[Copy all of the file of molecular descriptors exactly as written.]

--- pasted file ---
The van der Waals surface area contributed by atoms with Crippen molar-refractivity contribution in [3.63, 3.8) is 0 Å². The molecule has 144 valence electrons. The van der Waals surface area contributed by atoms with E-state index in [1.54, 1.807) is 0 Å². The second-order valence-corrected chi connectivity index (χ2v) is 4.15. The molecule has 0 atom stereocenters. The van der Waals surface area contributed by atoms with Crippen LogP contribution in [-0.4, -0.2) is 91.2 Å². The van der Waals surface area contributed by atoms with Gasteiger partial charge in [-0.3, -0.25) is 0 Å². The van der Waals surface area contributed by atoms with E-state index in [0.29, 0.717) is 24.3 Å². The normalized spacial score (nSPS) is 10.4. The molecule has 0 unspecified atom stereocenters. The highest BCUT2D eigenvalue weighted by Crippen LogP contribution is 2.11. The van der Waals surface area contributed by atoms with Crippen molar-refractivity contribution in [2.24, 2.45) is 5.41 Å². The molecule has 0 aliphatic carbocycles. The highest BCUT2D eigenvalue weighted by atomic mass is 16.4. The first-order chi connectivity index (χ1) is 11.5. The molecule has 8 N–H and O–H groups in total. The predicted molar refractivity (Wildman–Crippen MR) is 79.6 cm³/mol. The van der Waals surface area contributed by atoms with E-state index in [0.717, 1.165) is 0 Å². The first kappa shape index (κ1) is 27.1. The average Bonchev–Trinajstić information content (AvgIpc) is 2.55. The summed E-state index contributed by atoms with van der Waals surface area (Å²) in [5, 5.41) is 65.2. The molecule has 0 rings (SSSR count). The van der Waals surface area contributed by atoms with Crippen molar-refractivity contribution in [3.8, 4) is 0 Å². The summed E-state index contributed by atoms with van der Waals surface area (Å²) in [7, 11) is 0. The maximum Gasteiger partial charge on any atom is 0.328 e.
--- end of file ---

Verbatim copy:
The van der Waals surface area contributed by atoms with Crippen molar-refractivity contribution in [3.63, 3.8) is 0 Å². The molecule has 144 valence electrons. The van der Waals surface area contributed by atoms with E-state index in [1.54, 1.807) is 0 Å². The second-order valence-corrected chi connectivity index (χ2v) is 4.15. The molecule has 0 atom stereocenters. The van der Waals surface area contributed by atoms with Crippen LogP contribution in [-0.4, -0.2) is 91.2 Å². The van der Waals surface area contributed by atoms with Gasteiger partial charge in [-0.3, -0.25) is 0 Å². The van der Waals surface area contributed by atoms with E-state index in [0.29, 0.717) is 24.3 Å². The normalized spacial score (nSPS) is 10.4. The molecule has 0 unspecified atom stereocenters. The highest BCUT2D eigenvalue weighted by Crippen LogP contribution is 2.11. The van der Waals surface area contributed by atoms with Crippen molar-refractivity contribution in [2.24, 2.45) is 5.41 Å². The molecule has 0 aliphatic carbocycles. The highest BCUT2D eigenvalue weighted by atomic mass is 16.4. The first-order chi connectivity index (χ1) is 11.5. The molecule has 8 N–H and O–H groups in total. The predicted molar refractivity (Wildman–Crippen MR) is 79.6 cm³/mol. The van der Waals surface area contributed by atoms with E-state index in [0.717, 1.165) is 0 Å². The first kappa shape index (κ1) is 27.1. The average Bonchev–Trinajstić information content (AvgIpc) is 2.55. The summed E-state index contributed by atoms with van der Waals surface area (Å²) in [5, 5.41) is 65.2. The molecule has 0 rings (SSSR count). The van der Waals surface area contributed by atoms with Crippen molar-refractivity contribution in [3.8, 4) is 0 Å². The summed E-state index contributed by atoms with van der Waals surface area (Å²) in [7, 11) is 0. The maximum Gasteiger partial charge on any atom is 0.328 e.